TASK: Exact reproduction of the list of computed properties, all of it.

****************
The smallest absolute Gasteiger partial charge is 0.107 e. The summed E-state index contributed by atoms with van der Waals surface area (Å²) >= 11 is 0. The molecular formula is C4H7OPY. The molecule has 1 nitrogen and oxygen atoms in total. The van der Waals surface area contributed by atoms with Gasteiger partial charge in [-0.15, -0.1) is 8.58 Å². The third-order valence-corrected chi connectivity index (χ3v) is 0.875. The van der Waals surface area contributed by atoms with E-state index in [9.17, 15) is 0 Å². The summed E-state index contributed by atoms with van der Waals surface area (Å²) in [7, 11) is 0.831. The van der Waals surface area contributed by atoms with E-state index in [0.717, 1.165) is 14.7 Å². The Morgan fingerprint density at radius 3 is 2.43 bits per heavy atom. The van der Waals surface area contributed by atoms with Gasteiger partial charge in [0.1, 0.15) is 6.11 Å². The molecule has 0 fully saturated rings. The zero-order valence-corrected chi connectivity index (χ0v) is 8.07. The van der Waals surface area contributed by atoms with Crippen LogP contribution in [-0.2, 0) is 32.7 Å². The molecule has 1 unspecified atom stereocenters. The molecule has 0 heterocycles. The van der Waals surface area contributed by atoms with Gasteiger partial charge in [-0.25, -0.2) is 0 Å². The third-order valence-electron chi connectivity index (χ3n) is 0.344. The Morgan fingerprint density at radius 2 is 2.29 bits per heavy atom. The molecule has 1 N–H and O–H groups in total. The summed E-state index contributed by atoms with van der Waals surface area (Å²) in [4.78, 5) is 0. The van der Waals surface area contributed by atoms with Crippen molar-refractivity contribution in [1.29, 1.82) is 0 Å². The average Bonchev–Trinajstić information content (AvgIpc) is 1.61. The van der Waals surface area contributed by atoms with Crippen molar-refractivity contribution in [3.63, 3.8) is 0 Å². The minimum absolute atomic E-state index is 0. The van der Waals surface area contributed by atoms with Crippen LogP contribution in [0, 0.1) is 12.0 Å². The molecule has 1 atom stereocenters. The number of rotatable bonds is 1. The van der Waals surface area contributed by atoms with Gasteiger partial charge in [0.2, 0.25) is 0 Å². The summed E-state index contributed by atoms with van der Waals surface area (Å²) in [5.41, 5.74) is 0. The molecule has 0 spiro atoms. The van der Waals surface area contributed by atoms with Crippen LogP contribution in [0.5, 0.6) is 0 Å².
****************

The smallest absolute Gasteiger partial charge is 0.107 e. The summed E-state index contributed by atoms with van der Waals surface area (Å²) >= 11 is 0. The molecular formula is C4H7OPY. The molecule has 1 nitrogen and oxygen atoms in total. The van der Waals surface area contributed by atoms with Gasteiger partial charge in [-0.15, -0.1) is 8.58 Å². The third-order valence-corrected chi connectivity index (χ3v) is 0.875. The van der Waals surface area contributed by atoms with E-state index in [9.17, 15) is 0 Å². The summed E-state index contributed by atoms with van der Waals surface area (Å²) in [7, 11) is 0.831. The van der Waals surface area contributed by atoms with E-state index in [0.717, 1.165) is 14.7 Å². The Morgan fingerprint density at radius 3 is 2.43 bits per heavy atom. The van der Waals surface area contributed by atoms with Gasteiger partial charge in [0.1, 0.15) is 6.11 Å². The molecule has 0 fully saturated rings. The zero-order valence-corrected chi connectivity index (χ0v) is 8.07. The van der Waals surface area contributed by atoms with Crippen LogP contribution in [-0.2, 0) is 32.7 Å². The molecule has 1 unspecified atom stereocenters. The molecule has 0 heterocycles. The van der Waals surface area contributed by atoms with Gasteiger partial charge in [-0.25, -0.2) is 0 Å². The third-order valence-electron chi connectivity index (χ3n) is 0.344. The Morgan fingerprint density at radius 2 is 2.29 bits per heavy atom. The molecule has 1 N–H and O–H groups in total. The summed E-state index contributed by atoms with van der Waals surface area (Å²) in [4.78, 5) is 0. The van der Waals surface area contributed by atoms with Crippen molar-refractivity contribution in [1.29, 1.82) is 0 Å². The average Bonchev–Trinajstić information content (AvgIpc) is 1.61. The van der Waals surface area contributed by atoms with Crippen molar-refractivity contribution in [3.63, 3.8) is 0 Å². The minimum absolute atomic E-state index is 0. The van der Waals surface area contributed by atoms with Crippen LogP contribution in [0, 0.1) is 12.0 Å². The molecule has 1 atom stereocenters. The number of rotatable bonds is 1. The van der Waals surface area contributed by atoms with Gasteiger partial charge in [0.2, 0.25) is 0 Å². The summed E-state index contributed by atoms with van der Waals surface area (Å²) in [5.41, 5.74) is 0. The molecule has 0 spiro atoms. The van der Waals surface area contributed by atoms with Crippen LogP contribution in [0.5, 0.6) is 0 Å².